Local Attorney In Court After Raccoon Killing

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WILKES-BARRE, LUZERNE COUNTY (WBRE/WYOU-TV) — A local attorney can breathe a sigh of relief. He was facing charges involved with shooting a raccoon, but that all changed in court Thursday.

You may not think shooting a raccoon would get this much attention, but an animal rights group came out in support of the shooter. The animal rights group known as Tracey’s Hope, stood in silence while showing their support around 8:30 a.m. Thursday.

Attorney Larry Kansky was charged with reckless endangerment in a public setting after shooting an injured raccoon. He said police never came when he called.

“911, the Game Commission, the police department, and nobody came out to help him and euthanize this animal, and this animal suffered for eight hours,” said Denise Kumor, Tracey’s Hope CEO.

“Police have the authority to come out and take care of it, as well as besides the Game Commission. Whichever one could get there first, it should’ve been done, says Susan Makowski, Animal Right’s Team Coordinator.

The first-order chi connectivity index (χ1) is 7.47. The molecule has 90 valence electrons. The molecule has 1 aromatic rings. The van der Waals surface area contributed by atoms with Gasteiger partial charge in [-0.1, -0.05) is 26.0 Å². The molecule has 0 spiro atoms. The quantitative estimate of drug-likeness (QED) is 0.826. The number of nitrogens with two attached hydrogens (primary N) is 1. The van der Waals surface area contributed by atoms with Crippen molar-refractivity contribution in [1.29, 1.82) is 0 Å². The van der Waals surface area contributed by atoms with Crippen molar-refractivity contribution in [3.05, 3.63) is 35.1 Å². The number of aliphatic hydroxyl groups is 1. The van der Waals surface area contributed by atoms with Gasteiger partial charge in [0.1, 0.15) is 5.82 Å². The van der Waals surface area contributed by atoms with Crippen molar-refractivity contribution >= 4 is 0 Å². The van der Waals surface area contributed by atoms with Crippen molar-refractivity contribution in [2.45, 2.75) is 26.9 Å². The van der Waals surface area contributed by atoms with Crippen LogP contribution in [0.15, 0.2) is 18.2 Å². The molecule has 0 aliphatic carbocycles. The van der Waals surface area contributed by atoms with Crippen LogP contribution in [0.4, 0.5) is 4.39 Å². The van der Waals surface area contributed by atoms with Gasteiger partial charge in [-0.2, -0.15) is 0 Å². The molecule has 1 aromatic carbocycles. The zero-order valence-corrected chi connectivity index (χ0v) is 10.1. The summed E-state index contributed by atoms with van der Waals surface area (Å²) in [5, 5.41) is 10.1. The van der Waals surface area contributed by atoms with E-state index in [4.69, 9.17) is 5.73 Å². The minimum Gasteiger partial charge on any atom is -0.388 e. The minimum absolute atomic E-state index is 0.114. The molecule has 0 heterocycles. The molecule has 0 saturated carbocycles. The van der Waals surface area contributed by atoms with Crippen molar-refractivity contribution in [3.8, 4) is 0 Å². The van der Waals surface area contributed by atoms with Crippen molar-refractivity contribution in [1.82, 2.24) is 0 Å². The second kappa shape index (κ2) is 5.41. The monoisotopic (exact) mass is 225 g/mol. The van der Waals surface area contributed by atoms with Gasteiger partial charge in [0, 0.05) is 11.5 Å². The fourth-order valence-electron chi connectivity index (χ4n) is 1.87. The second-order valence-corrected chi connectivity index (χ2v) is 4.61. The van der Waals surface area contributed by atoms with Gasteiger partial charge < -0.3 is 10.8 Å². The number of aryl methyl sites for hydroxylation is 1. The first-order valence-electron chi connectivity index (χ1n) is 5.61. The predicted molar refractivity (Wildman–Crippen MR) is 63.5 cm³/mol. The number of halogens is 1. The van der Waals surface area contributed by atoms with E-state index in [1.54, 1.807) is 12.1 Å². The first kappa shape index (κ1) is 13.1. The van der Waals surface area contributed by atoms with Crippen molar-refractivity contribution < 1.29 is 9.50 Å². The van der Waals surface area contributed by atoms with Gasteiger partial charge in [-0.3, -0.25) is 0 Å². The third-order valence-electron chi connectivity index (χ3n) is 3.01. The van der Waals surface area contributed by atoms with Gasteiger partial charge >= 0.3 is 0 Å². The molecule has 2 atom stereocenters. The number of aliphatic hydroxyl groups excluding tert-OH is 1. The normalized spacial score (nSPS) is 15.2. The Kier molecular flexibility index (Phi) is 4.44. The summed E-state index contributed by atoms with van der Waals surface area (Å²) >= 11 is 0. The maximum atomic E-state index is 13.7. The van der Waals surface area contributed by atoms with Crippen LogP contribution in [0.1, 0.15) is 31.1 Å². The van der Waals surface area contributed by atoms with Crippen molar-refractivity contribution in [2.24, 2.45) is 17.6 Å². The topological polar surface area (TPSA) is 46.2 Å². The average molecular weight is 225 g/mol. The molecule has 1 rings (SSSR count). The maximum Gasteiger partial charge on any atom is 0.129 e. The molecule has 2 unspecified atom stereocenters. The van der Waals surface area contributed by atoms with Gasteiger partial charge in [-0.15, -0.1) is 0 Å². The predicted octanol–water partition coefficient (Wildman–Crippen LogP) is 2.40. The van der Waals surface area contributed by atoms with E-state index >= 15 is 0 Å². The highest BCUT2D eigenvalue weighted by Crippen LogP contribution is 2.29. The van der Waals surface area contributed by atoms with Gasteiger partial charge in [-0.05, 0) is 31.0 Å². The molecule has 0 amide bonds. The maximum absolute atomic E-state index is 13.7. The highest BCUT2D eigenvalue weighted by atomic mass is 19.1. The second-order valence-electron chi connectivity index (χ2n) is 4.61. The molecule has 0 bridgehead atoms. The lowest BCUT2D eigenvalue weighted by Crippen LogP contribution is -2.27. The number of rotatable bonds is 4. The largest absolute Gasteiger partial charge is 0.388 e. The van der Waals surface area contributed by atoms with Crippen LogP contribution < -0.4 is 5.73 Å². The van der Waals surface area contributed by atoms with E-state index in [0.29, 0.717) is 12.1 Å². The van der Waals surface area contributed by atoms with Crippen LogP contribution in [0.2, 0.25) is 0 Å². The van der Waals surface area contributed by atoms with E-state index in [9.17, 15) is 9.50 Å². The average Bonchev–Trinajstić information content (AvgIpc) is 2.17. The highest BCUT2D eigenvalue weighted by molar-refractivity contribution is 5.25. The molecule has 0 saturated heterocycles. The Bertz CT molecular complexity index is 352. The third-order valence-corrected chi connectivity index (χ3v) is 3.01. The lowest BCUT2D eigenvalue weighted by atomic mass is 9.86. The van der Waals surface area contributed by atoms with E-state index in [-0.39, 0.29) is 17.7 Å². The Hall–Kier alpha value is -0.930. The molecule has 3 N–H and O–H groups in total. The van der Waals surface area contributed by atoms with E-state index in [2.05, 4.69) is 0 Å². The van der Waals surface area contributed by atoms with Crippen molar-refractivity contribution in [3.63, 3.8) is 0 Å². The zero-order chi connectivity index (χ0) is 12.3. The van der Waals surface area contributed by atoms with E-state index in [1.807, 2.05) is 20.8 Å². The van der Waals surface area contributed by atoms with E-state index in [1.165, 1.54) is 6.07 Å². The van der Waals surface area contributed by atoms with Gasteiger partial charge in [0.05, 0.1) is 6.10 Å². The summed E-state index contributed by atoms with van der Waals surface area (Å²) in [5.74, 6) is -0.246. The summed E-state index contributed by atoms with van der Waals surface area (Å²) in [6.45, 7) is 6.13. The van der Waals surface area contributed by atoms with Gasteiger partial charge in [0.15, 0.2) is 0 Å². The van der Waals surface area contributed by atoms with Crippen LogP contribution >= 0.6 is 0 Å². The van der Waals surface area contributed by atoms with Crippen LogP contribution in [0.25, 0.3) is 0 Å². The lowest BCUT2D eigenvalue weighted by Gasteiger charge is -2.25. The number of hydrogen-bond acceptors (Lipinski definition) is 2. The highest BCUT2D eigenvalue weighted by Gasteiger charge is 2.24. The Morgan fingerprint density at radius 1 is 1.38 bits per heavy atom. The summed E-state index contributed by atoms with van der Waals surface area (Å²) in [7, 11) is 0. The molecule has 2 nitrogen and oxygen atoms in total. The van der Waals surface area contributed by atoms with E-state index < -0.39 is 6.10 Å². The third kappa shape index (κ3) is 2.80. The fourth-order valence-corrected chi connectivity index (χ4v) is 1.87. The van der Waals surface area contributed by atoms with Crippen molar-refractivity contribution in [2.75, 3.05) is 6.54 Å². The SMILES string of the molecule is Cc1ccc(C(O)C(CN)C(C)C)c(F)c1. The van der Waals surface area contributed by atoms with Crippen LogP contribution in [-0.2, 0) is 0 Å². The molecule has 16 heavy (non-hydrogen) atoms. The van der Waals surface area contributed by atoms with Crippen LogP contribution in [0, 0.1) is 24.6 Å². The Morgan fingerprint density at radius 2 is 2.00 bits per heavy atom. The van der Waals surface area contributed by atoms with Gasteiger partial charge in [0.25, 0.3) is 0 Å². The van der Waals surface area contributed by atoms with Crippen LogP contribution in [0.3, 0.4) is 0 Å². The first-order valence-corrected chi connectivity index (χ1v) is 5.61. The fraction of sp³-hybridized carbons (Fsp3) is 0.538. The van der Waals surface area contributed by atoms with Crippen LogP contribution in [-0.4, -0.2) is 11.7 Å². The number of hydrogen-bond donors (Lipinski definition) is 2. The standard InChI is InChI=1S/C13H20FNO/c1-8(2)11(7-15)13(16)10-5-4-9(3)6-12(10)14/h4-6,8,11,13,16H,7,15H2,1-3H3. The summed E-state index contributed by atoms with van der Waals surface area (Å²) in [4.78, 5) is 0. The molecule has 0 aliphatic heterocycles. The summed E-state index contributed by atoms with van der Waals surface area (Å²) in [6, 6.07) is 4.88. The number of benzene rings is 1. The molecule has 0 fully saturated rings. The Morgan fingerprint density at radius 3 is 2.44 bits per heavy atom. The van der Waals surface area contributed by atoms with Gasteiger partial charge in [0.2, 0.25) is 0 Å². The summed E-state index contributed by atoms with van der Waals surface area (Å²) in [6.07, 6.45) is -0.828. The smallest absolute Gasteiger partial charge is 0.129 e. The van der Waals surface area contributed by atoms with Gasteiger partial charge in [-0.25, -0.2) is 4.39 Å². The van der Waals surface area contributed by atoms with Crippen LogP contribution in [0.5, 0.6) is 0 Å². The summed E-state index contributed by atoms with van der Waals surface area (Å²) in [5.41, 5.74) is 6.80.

Kansky says he tried calling the Wilkes-Barre City Police Department during the early morning hours on May 21. After trying them three more times, with no response, Kansky decided to take matters into his own hands. He then shot the animal.

Eyewitness News was there on the day of the incident. Of the two witnesses that passed the scene that day, one of them told the court she didn’t feel in any way threatened by Kansky.

Two and a half hours later, the judge dismissed the charges against Kansky, saying prosecutors did not have enough evidence. Once the hearing ended, Kansky hugged his supporters with relief outside the courthouse.

“Respecting the dignity of the suffering animal as well as protecting the public, that’s my whole intent. I didn’t mean to do anything else and I did it in a completely safe way,” said Kansky.

As for the future of animal safety, Kumor said she would like to see matters to be handled in a better way.

“I’m hoping that they learn that when they get a call for an injured animal or a dying animal, that they come out,” Kumor said.

Kansky told Eyewitness News he is hoping for police to give back his permit to operate a concealed weapon now that the cases have been dropped.

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